Amazingly, it seems that the answer is **yes**:

Mioduszewski, J.
On two-to-one continuous functions. (Russian summary)
Bull. Acad. Polon. Sci. Sér. Sci. Math. Astronom. Phys. 9 1961 129--132.

The author announces results concerning two-to-one functions $f$ on a locally compact separable space $X$, proofs of which appear in Rozprawy Mat. 24 (1962), 1--41. Let $\phi$ be the (discontinuous) involution defined by $\varphi(x)=f^{-1}f(x)-x$. A result of the reviewer [Duke Math. J. 10 (1943), 49--57; MR0008697 (5,47e)] asserts that if $X$ is a compact manifold or $f$ is closed and $X$ is a locally compact manifold, then the investigation of $\phi$ is equivalent to the investigation of a continuous involution. The author calls a point $x\in X$ pseudo-Euclidean if it has a neighborhood $H$ such that the closure of the component of $x$ in $H$ is a Euclidean solid sphere. The principal theorem asserts that if $x$ is a pseudo-Euclidean point with $K$ as the solid sphere of the definition, and if $\psi=\varphi|K$, that $\lim\text{}\sup_{y\rightarrow x}\psi(y)=x\bigcup\varphi(x)$ is impossible. This yields an extension of the result of the reviewer quoted above. The author indicates the existence of a plane simply connected domain $G$ whose boundary is an irreducible cut of the plane into two domains and such that there exists a two-to-one mapping defined on $\overline G$. This is in contrast to the result of Roberts [ibid. 6 (1940), 256--262; MR0001923 (1,319d)], which asserts the non-existence of two-to-one mappings defined on two-cells. The existence of two-to-one mappings defined on Euclidean spaces $E^n$, $n\geq 2$, is shown. However, the question of the existence of two-to-one mappings defined on $n$-cells, $n>3$, remains open. [MathSciNet review by P. Civin.]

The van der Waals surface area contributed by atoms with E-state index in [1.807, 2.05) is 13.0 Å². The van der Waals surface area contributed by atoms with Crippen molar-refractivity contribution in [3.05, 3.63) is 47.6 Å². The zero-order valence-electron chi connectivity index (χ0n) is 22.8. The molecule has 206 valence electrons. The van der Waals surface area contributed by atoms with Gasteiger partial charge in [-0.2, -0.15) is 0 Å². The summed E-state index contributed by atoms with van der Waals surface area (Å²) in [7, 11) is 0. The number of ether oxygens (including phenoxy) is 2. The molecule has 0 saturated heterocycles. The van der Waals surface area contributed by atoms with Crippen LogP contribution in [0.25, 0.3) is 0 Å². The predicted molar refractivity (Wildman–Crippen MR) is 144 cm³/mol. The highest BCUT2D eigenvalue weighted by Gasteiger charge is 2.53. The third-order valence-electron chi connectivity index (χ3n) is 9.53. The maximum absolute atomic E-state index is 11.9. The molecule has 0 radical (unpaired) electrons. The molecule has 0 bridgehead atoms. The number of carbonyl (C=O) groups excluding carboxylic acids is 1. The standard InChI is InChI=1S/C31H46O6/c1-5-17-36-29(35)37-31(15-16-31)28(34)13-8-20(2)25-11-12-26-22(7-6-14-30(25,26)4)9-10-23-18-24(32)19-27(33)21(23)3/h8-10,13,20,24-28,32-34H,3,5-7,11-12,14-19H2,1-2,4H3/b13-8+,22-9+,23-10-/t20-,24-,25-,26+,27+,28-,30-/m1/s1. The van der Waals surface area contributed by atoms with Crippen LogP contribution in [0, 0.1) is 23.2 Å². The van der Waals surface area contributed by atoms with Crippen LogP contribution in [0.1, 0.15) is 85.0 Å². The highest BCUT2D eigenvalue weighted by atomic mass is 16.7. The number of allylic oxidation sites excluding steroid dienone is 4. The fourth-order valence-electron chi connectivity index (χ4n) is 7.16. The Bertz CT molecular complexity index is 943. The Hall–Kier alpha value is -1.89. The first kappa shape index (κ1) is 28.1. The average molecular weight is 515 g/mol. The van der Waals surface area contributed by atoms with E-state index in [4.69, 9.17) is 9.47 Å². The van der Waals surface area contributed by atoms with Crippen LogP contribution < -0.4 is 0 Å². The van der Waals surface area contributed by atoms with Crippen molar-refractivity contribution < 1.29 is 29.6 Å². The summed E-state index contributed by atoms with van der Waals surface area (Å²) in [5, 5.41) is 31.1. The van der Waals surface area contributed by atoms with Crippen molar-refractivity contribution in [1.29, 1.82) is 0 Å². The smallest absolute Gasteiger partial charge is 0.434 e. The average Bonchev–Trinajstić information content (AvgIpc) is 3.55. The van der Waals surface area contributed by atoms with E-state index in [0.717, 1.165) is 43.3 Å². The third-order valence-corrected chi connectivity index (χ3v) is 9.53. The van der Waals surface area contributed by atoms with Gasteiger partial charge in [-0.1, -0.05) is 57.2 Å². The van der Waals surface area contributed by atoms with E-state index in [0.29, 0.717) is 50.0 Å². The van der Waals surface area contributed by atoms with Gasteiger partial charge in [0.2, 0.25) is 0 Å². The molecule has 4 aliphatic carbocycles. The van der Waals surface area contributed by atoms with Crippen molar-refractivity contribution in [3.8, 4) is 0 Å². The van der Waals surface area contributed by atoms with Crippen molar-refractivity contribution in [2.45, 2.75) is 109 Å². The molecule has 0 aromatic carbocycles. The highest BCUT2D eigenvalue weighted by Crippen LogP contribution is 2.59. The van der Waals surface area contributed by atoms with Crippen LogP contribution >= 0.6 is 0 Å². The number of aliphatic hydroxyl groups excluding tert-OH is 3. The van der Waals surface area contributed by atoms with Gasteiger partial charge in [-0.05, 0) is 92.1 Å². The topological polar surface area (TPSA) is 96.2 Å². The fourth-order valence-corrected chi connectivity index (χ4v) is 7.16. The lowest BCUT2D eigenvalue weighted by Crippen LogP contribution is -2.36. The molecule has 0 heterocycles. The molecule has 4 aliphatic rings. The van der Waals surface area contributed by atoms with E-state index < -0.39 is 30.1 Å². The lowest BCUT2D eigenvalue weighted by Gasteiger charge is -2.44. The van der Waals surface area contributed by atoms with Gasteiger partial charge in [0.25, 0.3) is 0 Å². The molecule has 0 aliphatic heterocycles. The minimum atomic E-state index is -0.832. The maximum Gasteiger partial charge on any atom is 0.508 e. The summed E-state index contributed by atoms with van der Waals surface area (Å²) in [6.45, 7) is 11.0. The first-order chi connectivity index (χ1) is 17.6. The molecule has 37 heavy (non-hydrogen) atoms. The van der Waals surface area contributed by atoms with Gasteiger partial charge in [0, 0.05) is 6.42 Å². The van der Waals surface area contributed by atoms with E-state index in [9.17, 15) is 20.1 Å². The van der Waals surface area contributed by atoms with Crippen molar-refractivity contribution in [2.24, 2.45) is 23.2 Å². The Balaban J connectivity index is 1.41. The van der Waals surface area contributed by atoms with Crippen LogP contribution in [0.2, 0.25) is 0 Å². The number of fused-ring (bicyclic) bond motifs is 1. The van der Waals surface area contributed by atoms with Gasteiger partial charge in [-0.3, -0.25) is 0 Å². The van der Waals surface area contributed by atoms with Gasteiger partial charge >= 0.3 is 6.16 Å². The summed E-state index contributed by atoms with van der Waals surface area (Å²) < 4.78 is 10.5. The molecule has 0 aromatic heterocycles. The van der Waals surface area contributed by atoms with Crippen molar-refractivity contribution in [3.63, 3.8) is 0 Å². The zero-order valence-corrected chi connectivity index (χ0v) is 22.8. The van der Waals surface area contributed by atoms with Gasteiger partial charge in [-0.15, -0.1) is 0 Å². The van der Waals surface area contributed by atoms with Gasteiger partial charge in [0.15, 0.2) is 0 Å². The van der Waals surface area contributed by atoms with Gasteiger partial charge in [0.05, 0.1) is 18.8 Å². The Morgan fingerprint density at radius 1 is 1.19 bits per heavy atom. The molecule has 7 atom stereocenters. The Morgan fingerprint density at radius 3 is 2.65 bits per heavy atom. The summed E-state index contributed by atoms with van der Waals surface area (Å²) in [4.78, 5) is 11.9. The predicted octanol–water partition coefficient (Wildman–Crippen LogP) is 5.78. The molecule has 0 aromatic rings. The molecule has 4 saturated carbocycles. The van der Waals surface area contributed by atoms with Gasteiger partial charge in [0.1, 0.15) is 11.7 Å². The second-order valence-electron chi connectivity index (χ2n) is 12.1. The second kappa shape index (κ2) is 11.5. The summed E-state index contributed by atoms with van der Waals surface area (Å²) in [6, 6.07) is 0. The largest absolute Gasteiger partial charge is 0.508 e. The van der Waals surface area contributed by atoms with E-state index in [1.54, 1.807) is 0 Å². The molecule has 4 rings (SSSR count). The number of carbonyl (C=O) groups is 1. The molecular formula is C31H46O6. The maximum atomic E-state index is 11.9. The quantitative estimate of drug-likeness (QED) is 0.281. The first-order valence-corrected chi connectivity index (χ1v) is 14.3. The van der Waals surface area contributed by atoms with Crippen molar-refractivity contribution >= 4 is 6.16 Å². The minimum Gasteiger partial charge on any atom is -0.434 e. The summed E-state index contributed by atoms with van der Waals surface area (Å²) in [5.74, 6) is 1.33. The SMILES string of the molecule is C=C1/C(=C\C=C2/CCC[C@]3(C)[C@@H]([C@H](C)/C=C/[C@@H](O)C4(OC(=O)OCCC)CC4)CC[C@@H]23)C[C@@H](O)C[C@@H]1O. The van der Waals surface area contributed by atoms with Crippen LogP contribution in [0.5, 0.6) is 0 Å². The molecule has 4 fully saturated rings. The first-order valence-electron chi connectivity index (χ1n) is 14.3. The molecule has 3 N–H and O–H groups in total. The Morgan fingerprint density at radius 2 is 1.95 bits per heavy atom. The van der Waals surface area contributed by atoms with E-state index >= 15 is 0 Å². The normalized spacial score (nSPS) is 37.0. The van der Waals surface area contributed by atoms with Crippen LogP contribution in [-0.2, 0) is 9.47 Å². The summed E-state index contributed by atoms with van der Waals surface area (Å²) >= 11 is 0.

I can't access this paper, so I can't say anything about the construction. It would be nice to see some corroboration for this result and/or a more (physically) accessible contemporary treatment.

**Addendum**: Petya's response gives a link to the paper, from which one can see that the function is essentially defined in terms of the involution $\iota$, so it is not immediately clear what the codomain is or whether it can be embedded in $\mathbb{R}^2$.